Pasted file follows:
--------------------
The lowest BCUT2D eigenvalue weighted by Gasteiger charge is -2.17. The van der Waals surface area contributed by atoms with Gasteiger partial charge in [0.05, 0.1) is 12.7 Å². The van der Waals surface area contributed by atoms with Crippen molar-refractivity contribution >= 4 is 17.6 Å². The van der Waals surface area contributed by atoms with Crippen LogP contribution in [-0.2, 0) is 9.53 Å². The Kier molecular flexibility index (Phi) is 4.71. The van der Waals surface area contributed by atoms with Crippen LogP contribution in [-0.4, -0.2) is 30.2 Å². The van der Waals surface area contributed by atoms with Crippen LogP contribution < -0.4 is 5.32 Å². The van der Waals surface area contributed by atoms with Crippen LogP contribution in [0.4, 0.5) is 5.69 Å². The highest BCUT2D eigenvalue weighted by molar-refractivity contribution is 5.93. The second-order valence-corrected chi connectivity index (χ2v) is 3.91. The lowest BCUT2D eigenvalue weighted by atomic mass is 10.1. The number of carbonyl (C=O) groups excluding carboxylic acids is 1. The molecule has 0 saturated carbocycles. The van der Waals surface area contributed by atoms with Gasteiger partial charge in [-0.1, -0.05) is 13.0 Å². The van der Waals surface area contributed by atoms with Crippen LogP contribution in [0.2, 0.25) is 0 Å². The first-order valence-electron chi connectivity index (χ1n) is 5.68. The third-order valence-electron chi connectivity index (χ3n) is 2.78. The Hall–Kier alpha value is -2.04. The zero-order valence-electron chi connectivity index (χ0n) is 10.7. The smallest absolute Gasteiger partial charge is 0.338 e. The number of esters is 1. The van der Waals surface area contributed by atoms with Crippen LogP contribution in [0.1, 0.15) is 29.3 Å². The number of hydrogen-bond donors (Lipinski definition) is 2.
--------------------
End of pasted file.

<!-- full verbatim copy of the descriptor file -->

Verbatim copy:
The lowest BCUT2D eigenvalue weighted by Gasteiger charge is -2.17. The van der Waals surface area contributed by atoms with Gasteiger partial charge in [0.05, 0.1) is 12.7 Å². The van der Waals surface area contributed by atoms with Crippen molar-refractivity contribution >= 4 is 17.6 Å². The van der Waals surface area contributed by atoms with Crippen LogP contribution in [-0.2, 0) is 9.53 Å². The Kier molecular flexibility index (Phi) is 4.71. The van der Waals surface area contributed by atoms with Crippen LogP contribution in [-0.4, -0.2) is 30.2 Å². The van der Waals surface area contributed by atoms with Crippen LogP contribution < -0.4 is 5.32 Å². The van der Waals surface area contributed by atoms with Crippen LogP contribution in [0.4, 0.5) is 5.69 Å². The highest BCUT2D eigenvalue weighted by molar-refractivity contribution is 5.93. The second-order valence-corrected chi connectivity index (χ2v) is 3.91. The lowest BCUT2D eigenvalue weighted by atomic mass is 10.1. The number of carbonyl (C=O) groups excluding carboxylic acids is 1. The molecule has 0 saturated carbocycles. The van der Waals surface area contributed by atoms with Gasteiger partial charge in [-0.1, -0.05) is 13.0 Å². The van der Waals surface area contributed by atoms with Crippen LogP contribution in [0.2, 0.25) is 0 Å². The first-order valence-electron chi connectivity index (χ1n) is 5.68. The third-order valence-electron chi connectivity index (χ3n) is 2.78. The Hall–Kier alpha value is -2.04. The zero-order valence-electron chi connectivity index (χ0n) is 10.7. The smallest absolute Gasteiger partial charge is 0.338 e. The number of esters is 1. The van der Waals surface area contributed by atoms with Crippen LogP contribution in [0.1, 0.15) is 29.3 Å². The number of hydrogen-bond donors (Lipinski definition) is 2.